God did answer my prayer, the one I prayed before I fell. He saved my life on that day. I’m convinced that Angels came down from heaven and made sure I fell through a tree. The tree buffered and slowed my fall so that I didn’t hit that ground as hard as I “should have.” Apparently, another guest at the hotel saw me falling and called 911. The paramedics arrived and got me to Queens Medical Center, the best trauma hospital in the Pacific at the time. The doctors did amazing work, but didn’t think I would make it. They even told my parents on the phone not to fly out right away because it was likely that I would die on the table during surgery. I didn’t and my parents and sister flew to Hawaii as fast as they could. I remember being in ICU sometime after and a nurse telling me my family was on their way. Tears came to my eyes. Tears of relief. I think part of me thought that they wouldn’t come. I lay in the hospital bed with my broken body grateful my family would come soon, but scared as well.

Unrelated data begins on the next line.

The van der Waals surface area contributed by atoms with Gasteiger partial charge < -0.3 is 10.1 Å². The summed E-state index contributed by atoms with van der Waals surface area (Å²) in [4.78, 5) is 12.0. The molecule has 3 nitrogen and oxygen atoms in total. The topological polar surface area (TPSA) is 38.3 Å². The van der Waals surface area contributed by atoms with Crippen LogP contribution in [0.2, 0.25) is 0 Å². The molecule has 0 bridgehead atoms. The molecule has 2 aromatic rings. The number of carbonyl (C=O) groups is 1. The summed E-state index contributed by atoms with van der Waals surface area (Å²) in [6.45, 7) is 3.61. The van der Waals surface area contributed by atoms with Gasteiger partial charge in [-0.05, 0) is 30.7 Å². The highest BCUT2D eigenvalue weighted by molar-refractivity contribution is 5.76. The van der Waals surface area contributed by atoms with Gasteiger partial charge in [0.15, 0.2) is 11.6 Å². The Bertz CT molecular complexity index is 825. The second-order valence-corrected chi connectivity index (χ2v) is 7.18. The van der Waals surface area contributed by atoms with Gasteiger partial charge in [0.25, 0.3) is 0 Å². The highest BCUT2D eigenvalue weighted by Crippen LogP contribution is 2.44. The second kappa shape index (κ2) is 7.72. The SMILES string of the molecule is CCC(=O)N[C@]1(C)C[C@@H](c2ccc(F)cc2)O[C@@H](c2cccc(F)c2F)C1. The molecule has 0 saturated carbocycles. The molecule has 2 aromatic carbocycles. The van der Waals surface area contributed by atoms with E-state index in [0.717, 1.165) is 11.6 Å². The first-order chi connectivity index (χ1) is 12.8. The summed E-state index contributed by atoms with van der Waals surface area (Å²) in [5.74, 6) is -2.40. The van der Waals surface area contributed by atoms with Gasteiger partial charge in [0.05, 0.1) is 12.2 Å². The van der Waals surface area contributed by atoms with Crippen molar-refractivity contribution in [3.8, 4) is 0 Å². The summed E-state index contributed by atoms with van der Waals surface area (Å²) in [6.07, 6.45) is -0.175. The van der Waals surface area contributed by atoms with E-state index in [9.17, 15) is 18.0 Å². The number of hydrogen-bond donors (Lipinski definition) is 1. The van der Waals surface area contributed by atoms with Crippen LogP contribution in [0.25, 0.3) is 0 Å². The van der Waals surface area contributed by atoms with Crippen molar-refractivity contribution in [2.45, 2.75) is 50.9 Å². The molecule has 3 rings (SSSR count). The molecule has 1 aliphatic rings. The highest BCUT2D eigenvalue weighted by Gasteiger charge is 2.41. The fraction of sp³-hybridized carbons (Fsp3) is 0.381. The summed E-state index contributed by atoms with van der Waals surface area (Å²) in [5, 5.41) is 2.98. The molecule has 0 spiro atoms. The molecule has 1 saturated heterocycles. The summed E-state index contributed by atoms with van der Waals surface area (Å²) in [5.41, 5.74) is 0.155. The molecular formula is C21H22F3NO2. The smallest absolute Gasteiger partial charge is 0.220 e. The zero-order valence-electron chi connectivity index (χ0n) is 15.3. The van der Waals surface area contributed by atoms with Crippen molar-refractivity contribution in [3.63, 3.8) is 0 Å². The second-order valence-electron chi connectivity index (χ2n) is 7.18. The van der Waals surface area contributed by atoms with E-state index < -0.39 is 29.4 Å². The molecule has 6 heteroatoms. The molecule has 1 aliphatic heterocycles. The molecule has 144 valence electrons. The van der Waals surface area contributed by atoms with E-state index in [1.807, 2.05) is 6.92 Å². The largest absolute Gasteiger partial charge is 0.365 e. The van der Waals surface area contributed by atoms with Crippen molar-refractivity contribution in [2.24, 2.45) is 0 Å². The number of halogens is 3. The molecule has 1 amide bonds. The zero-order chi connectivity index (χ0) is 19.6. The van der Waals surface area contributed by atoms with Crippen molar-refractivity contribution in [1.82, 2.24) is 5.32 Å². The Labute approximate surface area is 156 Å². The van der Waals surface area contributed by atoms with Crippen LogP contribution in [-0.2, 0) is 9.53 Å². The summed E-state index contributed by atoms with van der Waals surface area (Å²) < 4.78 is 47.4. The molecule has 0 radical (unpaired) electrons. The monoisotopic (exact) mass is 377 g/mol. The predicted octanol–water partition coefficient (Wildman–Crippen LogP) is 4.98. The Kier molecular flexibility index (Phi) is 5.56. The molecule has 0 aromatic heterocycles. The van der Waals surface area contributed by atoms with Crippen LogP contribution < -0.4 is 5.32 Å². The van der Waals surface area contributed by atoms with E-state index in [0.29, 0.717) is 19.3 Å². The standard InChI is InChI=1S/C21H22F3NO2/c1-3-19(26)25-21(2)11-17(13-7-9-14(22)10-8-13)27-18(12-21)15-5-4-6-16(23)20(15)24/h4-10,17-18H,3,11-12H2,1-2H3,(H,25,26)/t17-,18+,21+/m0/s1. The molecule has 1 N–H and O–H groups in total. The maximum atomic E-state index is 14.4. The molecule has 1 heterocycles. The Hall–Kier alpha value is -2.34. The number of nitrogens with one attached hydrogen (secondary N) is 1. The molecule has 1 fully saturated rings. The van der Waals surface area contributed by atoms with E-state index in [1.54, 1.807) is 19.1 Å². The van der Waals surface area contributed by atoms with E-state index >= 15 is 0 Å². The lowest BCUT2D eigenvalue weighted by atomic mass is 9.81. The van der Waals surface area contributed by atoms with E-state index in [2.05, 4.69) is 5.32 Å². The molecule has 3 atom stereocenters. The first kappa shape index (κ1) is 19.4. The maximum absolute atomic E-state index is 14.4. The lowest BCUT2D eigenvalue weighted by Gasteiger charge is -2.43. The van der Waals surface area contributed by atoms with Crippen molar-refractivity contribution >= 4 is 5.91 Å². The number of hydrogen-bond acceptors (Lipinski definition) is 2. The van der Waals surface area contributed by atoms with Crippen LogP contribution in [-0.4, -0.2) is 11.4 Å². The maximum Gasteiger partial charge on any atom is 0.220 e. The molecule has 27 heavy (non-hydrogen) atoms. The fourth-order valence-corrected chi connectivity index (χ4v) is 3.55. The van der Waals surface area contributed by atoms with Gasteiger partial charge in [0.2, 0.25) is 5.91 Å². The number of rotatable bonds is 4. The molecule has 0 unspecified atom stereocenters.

My struggle back was a difficult one. I had broken 6 ribs. One rib punctured a lung and then the other lung collapsed. I had a minor skull fracture. I broke my upper left arm, shattered my right hip, and broke my pelvis in 4 places. In exploratory surgery to stop internal bleeding the doctors discovered that my stomach lining was torn, I severed a kidney and part of the liver (all repaired) and ended up losing my gall bladder. I had tree limbs and twigs impale me in odd locations that required care. I had tried to kill myself the night before by overdosing on drugs (ibuprofen, prescriptions, anything I could find). All I ended up doing was throwing them up. However, because of all the drugs still in my system, my blood was quite thin and surgeries to repair my bones would need to wait. The surgery was performed 2-3 weeks later and put me back in ICU. I had 2 pulmonary embolisms, developed compartment syndrome (resulting in a fasciotomy to my right calf and right foot), and required a skin graft.
After spending nearly 2 months in the hospital in Hawaii, I was flown to New Jersey, where I was living before all of this happened. From there I went to a physical rehabilitation hospital, Kessler. I spent 2 months there and didn’t leave until early January. It was at Kessler where I relearned how to take care of myself and start to get the strength to walk again. I also got some worthwhile, and much-needed, therapy. One of the first things we worked on was getting me on Zoloft and learning to identify my emotions. It was soon after that I was officially diagnosed as being bipolar.